‘We check the eyes, the gills, the firmness of the meat’: the art of smoking fish in Grimsby

Grimsby’s fish dock is dotted with faded signs on weathered brickwork, and the distinctive, pointed chimneys that tell visitors they’ve reached the home of traditional Grimsby smoked fish. Like Melton Mowbray pork pies and Dundee cake, this celebrated product has been afforded protected geographical indication status – which means only cod and haddock that’s been traditionally cold-smoked in this particular corner of north-east Lincolnshire can claim the name.

Among the seven producers of this smoked fish is Cook & Lucas, which supplies haddock to Charlie Bigham’s, the oven-ready food company, which uses it in its best-selling fish pies.

“This is a traditional smokehouse, housed in a listed building, and our chimneys have been running for over 100 years,” says Cook & Lucas’s technical manager, Radoslaw Wiatr, 38. “Charlie Bigham [the man behind the company that bears his name] is a great lover of traditional methods of making food. He could go somewhere else and buy his smoked fish a lot cheaper, but that’s just not the way he does things.”

  • Cook & Lucas is one of seven smokehouses producing traditional Grimsby smoked fish

In keeping with Bigham’s good-food philosophy, Cook & Lucas’s haddock is chimney-smoked – as opposed to being cured in modern kilns, as most fish is today – using expertise honed over decades.

Fresh fish, certified sustainable by the Marine Stewardship Council, is bought from Grimsby’s fish-auction market, or direct from fishing waters in Iceland and Norway. It then goes through rigorous quality checks at the smokehouse – “We check the eyes, the gills, the firmness of the meat” – before being brined in saltwater for between six and eight minutes, a process that requires an expert eye to get it right.

The fish are hung out on specialist rods called speats – then it’s time for the smokers to wait for the wind. “We have eight chimneys, which can smoke up to 500 kilos of fish each at a time,” Wiatr says. “We need wind to stoke the embers, but if it’s blowing too strongly through the chimneys, it can start a fire, so we usually smoke at night, when the wind is calmer.”

  • Once the fish are loaded on to speats, it’s time to wait for the right wind

The speats are suspended between the chimney walls, from top to bottom, above smouldering oak chips. “We use German wood chips, partly because it’s traditional, and partly because they create a better flavour,” Wiatr says.

The fish is cold-smoked overnight for 10 to 12 hours, with cool fresh air being allowed to mingle with the smoke to keep the temperature down so the fish doesn’t cook. The tar coating on the chimney walls, achieved over the past 100-plus years, creates a unique, smoky flavour that can’t be produced in a kiln.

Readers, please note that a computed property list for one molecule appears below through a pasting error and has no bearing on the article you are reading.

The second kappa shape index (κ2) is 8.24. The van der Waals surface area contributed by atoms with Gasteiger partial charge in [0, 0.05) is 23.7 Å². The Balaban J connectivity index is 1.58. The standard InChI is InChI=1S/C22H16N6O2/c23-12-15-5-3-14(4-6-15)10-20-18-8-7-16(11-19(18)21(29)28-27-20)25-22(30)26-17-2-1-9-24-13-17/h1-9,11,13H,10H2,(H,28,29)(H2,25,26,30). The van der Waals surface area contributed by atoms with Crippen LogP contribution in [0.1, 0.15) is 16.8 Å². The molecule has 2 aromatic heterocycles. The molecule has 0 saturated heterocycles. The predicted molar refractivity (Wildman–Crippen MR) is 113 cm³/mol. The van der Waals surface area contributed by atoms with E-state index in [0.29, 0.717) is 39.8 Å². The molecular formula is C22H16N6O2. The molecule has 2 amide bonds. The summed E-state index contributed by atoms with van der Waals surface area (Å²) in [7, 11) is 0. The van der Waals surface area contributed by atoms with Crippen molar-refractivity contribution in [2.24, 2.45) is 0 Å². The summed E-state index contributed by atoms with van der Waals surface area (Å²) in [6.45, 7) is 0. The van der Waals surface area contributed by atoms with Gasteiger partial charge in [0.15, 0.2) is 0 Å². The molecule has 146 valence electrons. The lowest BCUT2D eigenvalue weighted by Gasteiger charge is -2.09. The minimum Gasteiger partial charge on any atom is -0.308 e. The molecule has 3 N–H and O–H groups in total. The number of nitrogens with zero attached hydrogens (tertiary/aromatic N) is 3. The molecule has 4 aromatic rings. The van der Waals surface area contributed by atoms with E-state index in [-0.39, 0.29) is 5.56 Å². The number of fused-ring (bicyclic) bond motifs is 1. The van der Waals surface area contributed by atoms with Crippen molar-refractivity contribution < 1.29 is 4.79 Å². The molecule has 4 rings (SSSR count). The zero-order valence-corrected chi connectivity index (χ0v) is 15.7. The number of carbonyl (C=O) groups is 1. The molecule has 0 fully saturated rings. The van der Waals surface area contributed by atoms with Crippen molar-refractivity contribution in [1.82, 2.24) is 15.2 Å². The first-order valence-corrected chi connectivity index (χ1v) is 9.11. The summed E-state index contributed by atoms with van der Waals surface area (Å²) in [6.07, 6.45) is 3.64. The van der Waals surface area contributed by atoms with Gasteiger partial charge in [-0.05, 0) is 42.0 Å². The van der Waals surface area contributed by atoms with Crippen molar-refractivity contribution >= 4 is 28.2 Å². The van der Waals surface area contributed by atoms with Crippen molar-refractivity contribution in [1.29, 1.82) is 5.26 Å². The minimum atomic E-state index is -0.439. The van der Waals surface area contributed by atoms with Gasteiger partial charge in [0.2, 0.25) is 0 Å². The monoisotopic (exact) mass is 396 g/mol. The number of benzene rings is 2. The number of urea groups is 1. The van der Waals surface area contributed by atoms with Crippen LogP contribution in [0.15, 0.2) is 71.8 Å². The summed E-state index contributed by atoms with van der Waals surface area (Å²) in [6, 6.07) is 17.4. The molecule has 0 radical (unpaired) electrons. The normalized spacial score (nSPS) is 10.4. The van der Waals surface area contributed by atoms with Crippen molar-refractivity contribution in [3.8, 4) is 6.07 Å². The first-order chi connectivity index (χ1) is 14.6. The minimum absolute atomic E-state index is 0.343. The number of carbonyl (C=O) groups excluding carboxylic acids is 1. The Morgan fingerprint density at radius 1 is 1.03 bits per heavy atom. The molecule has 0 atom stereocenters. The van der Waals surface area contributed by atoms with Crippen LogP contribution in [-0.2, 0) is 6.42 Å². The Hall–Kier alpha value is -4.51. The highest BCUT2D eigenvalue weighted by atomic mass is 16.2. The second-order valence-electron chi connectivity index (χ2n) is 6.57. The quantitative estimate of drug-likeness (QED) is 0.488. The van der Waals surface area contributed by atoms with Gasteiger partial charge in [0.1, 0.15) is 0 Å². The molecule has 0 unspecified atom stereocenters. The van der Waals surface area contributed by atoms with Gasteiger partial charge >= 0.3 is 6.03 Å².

The fish is then packed, chilled, and shipped, with the order arriving promptly at Charlie Bigham’s kitchens each week. “The time between the fish being caught from the sea and delivered is a maximum of five days,” Wiatr says. “That means when it gets to Charlie, the product is at its very best.”

Bigham uses this distinctively flavoured, beautifully smoky haddock to make his fish pies, which are filled with haddock, cod and salmon, covered in a spinach and parsley sauce, and topped with creamy mash and a crunchy cheddar and breadcrumb topping. Deliciously warming, these pies are Bigham’s bestseller, and can be cooked and ready to eat in just 35 minutes.

“My philosophy has always been to take dishes that people are familiar with, and make them the very best,” says Bigham. “One of the reasons we chose to make a fish pie is because not everybody wants to cook fish at home from scratch. So we decided to make fish pie, with proper ingredients and in the proper way, to produce something absolutely delicious. And it really is a lovely dish – it’s just such a great combination of ingredients.”

Meanwhile, Wiatr is deeply proud that his smokehouse has been chosen for a starring role in Bigham’s most popular dish.

“We choose our customers because of who they are, and what they represent,” he says. “When Charlie came to see us, everybody loved him – he’s a really nice guy – and nobody can deny that he does great stuff when it comes to his food, and the way he treats his employees, too. His fish pie is a great product, so it’s important to us, and to the traditions of Grimsby, that he chose us. We’re really very proud.”

Crushed peas with mint and garlic – tasty with fish pie

Prep 30 min (plus defrosting time)
Serves 4

500g frozen garden peas, defrosted and drained in a colander
50g butter, softened
1 garlic clove, crushed
2 shallots, finely diced
1 bunch fresh mint, chopped
Salt and black pepper

Mix the crushed garlic with the butter and set aside.

Add half of the peas to a food processor and roughly blend – you want a crushed texture, not a smooth puree.

Place a saucepan over a moderate heat and add the garlic butter. When it’s bubbling, gently saute the shallots for a few minutes.

Add the whole and blended peas to the pan along with the chopped mint. Stir for a few minutes until the peas are evenly heated through. Season to taste.

Even the best home cooks take the occasional shortcut, and that’s where Charlie Bigham’s warming pies and puds come into their own. With everything from fish pie to bakewell pud, who can resist?